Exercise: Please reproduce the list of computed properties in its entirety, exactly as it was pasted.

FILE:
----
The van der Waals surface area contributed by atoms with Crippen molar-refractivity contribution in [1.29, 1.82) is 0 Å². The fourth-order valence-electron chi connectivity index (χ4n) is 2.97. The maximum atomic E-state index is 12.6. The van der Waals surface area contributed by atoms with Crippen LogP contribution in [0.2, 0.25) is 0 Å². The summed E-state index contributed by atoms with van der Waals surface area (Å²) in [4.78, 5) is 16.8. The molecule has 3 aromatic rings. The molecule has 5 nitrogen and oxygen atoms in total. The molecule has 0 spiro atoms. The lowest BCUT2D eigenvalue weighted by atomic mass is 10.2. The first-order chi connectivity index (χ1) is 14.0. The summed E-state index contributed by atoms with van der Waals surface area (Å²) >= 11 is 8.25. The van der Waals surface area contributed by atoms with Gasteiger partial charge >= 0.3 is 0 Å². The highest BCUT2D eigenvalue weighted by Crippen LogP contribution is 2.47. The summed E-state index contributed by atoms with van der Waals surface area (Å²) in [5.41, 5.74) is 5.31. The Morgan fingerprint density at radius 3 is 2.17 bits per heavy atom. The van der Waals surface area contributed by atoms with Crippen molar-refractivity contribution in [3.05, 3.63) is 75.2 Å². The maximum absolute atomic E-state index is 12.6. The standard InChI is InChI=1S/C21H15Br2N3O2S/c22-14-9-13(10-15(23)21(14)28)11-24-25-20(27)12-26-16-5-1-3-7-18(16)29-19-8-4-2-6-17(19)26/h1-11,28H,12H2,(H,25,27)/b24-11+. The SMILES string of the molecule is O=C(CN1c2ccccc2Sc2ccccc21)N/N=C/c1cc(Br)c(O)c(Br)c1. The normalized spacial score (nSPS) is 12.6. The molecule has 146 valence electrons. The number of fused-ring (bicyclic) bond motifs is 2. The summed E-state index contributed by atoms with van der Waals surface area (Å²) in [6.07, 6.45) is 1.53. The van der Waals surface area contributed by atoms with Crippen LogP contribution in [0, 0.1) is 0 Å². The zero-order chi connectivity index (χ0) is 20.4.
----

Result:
The van der Waals surface area contributed by atoms with Crippen molar-refractivity contribution in [1.29, 1.82) is 0 Å². The fourth-order valence-electron chi connectivity index (χ4n) is 2.97. The maximum atomic E-state index is 12.6. The van der Waals surface area contributed by atoms with Crippen LogP contribution in [0.2, 0.25) is 0 Å². The summed E-state index contributed by atoms with van der Waals surface area (Å²) in [4.78, 5) is 16.8. The molecule has 3 aromatic rings. The molecule has 5 nitrogen and oxygen atoms in total. The molecule has 0 spiro atoms. The lowest BCUT2D eigenvalue weighted by atomic mass is 10.2. The first-order chi connectivity index (χ1) is 14.0. The summed E-state index contributed by atoms with van der Waals surface area (Å²) >= 11 is 8.25. The van der Waals surface area contributed by atoms with Gasteiger partial charge >= 0.3 is 0 Å². The highest BCUT2D eigenvalue weighted by Crippen LogP contribution is 2.47. The summed E-state index contributed by atoms with van der Waals surface area (Å²) in [5.41, 5.74) is 5.31. The Morgan fingerprint density at radius 3 is 2.17 bits per heavy atom. The van der Waals surface area contributed by atoms with Crippen molar-refractivity contribution in [3.05, 3.63) is 75.2 Å². The maximum absolute atomic E-state index is 12.6. The standard InChI is InChI=1S/C21H15Br2N3O2S/c22-14-9-13(10-15(23)21(14)28)11-24-25-20(27)12-26-16-5-1-3-7-18(16)29-19-8-4-2-6-17(19)26/h1-11,28H,12H2,(H,25,27)/b24-11+. The SMILES string of the molecule is O=C(CN1c2ccccc2Sc2ccccc21)N/N=C/c1cc(Br)c(O)c(Br)c1. The normalized spacial score (nSPS) is 12.6. The molecule has 146 valence electrons. The number of fused-ring (bicyclic) bond motifs is 2. The summed E-state index contributed by atoms with van der Waals surface area (Å²) in [6.07, 6.45) is 1.53. The van der Waals surface area contributed by atoms with Crippen LogP contribution in [0, 0.1) is 0 Å². The zero-order chi connectivity index (χ0) is 20.4.